Bloomberg BNA Tax and Accounting Center
In this article, Patricia Sweeney, Alan Horowitz and Andrew Howlett discuss the Tax Court's decision in Altera Corp. v. Commissioner, which put the Internal Revenue Service (IRS) and U.S. Department of the Treasury on notice that when promulgating regulations premised on "an empirical determination," factual premises underlying the regulations must be based on evidence or known transactions, not assumptions or theories. Otherwise, the regulations do not comply with the requirements of the Administrative Procedure Act (APA). "Because of its specific impact on the regulation of cost sharing agreements and, more generally, because it could open the door to APA challenges to other regulations, including but not limited to other transfer pricing rules, the government will strongly consider an appeal of this decision," the authors said.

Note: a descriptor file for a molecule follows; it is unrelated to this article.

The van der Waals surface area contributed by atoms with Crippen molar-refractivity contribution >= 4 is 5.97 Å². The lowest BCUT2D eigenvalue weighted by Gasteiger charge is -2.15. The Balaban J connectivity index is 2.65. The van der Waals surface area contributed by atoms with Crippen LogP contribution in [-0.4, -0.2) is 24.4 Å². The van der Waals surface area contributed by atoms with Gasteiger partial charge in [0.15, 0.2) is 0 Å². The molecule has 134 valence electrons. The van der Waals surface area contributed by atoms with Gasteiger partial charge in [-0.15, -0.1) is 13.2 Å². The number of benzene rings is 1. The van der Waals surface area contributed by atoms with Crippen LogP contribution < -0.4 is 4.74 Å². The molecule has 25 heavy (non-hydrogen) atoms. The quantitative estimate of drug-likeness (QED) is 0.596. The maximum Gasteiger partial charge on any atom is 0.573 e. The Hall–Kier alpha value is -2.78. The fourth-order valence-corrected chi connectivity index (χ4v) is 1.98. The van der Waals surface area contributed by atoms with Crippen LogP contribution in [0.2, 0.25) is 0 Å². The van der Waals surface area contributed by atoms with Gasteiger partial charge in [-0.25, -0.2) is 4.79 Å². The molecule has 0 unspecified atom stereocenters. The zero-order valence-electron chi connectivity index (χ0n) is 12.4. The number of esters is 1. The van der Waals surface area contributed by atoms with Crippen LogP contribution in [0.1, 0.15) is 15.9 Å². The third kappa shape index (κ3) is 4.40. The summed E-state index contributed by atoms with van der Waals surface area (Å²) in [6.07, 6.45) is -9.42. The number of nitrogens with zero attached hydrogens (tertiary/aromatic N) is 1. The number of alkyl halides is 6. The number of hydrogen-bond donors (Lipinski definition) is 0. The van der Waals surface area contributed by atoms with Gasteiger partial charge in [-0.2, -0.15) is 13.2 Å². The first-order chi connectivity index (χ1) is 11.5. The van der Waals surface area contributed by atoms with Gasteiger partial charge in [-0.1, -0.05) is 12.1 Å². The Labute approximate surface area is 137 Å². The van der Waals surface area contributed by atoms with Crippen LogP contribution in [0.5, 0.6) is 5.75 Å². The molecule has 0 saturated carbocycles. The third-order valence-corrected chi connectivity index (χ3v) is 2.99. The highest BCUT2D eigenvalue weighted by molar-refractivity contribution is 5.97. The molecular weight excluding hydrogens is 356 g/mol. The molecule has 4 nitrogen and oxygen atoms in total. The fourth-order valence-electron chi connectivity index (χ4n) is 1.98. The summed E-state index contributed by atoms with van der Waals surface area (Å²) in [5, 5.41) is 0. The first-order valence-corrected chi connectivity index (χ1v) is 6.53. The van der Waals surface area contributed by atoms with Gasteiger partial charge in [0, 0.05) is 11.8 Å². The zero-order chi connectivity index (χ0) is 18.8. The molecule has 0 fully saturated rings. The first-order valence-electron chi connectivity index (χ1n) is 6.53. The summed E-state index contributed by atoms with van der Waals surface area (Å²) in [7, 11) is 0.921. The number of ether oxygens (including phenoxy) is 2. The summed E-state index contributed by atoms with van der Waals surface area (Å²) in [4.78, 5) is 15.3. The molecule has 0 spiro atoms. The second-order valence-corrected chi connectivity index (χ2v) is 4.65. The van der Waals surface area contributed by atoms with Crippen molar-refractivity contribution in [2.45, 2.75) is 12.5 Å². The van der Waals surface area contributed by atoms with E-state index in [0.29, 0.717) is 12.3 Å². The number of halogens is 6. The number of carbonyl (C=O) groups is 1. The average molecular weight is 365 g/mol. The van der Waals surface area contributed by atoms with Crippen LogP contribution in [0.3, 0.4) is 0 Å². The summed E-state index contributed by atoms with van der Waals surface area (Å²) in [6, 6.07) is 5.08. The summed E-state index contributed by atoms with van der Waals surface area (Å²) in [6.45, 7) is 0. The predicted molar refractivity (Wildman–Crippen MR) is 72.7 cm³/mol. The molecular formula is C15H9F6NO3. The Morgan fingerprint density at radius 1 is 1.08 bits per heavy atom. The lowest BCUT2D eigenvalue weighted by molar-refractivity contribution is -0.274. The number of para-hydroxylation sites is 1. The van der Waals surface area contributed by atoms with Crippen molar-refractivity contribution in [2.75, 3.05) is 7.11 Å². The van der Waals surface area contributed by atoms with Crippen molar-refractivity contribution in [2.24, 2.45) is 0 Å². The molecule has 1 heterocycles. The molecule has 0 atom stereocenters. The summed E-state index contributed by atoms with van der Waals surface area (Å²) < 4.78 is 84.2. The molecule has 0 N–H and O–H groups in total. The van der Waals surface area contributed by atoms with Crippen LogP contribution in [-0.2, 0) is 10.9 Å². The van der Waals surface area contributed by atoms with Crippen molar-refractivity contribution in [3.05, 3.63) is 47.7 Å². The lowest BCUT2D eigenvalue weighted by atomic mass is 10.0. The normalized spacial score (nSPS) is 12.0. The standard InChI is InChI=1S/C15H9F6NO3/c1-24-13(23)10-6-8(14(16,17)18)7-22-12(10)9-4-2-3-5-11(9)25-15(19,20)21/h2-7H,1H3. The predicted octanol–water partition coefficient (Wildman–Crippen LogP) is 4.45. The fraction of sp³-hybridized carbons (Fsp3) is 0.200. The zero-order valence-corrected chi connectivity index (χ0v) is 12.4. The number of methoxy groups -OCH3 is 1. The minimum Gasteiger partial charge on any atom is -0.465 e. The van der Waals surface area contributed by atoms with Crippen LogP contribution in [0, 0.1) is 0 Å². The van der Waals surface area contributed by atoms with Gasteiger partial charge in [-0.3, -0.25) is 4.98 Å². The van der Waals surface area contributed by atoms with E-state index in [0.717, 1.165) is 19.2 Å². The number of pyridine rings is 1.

Sweeney, Horowitz and Howlett provided background context for the dispute, discussed the Tax Court's analysis (which agreed with the taxpayer and invalidated cost-sharing regulation amendments under the APA), and outlined challenges for the Treasury and considerations for taxpayers. The authors said taxpayers and other commentators should consider the Tax Court's reasoning in Altera in developing comments to proposed regulations, stating "Altera demonstrates that such comments can be important in laying a foundation for future judicial challenge even if the commentators are not successful in persuading Treasury."
This article was originally published as a Miller & Chevalier Tax Alert, which is available here.